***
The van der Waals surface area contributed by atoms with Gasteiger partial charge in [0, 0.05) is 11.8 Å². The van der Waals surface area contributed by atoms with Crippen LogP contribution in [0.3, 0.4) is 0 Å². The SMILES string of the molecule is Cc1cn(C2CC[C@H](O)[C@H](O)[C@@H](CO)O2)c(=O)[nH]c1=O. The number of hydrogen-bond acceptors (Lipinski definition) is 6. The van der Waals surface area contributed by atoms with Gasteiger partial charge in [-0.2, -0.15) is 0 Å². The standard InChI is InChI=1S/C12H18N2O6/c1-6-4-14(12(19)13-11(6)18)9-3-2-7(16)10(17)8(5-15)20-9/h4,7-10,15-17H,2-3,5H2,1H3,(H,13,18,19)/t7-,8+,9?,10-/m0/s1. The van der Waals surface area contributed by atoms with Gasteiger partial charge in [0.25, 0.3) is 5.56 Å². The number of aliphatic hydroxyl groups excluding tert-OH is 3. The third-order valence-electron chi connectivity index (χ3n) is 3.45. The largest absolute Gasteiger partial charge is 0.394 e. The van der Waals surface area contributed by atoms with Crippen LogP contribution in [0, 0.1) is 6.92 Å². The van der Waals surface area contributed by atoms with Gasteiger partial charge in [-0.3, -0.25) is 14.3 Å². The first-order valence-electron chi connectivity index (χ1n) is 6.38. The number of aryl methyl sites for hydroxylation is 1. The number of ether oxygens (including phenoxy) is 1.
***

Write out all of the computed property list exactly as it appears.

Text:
The van der Waals surface area contributed by atoms with Gasteiger partial charge in [0, 0.05) is 11.8 Å². The van der Waals surface area contributed by atoms with Crippen LogP contribution in [0.3, 0.4) is 0 Å². The SMILES string of the molecule is Cc1cn(C2CC[C@H](O)[C@H](O)[C@@H](CO)O2)c(=O)[nH]c1=O. The number of hydrogen-bond acceptors (Lipinski definition) is 6. The van der Waals surface area contributed by atoms with Gasteiger partial charge in [-0.2, -0.15) is 0 Å². The standard InChI is InChI=1S/C12H18N2O6/c1-6-4-14(12(19)13-11(6)18)9-3-2-7(16)10(17)8(5-15)20-9/h4,7-10,15-17H,2-3,5H2,1H3,(H,13,18,19)/t7-,8+,9?,10-/m0/s1. The van der Waals surface area contributed by atoms with Gasteiger partial charge in [0.25, 0.3) is 5.56 Å². The number of aliphatic hydroxyl groups excluding tert-OH is 3. The third-order valence-electron chi connectivity index (χ3n) is 3.45. The largest absolute Gasteiger partial charge is 0.394 e. The van der Waals surface area contributed by atoms with Crippen LogP contribution in [0, 0.1) is 6.92 Å². The van der Waals surface area contributed by atoms with Gasteiger partial charge in [-0.3, -0.25) is 14.3 Å². The first-order valence-electron chi connectivity index (χ1n) is 6.38. The number of aryl methyl sites for hydroxylation is 1. The number of ether oxygens (including phenoxy) is 1.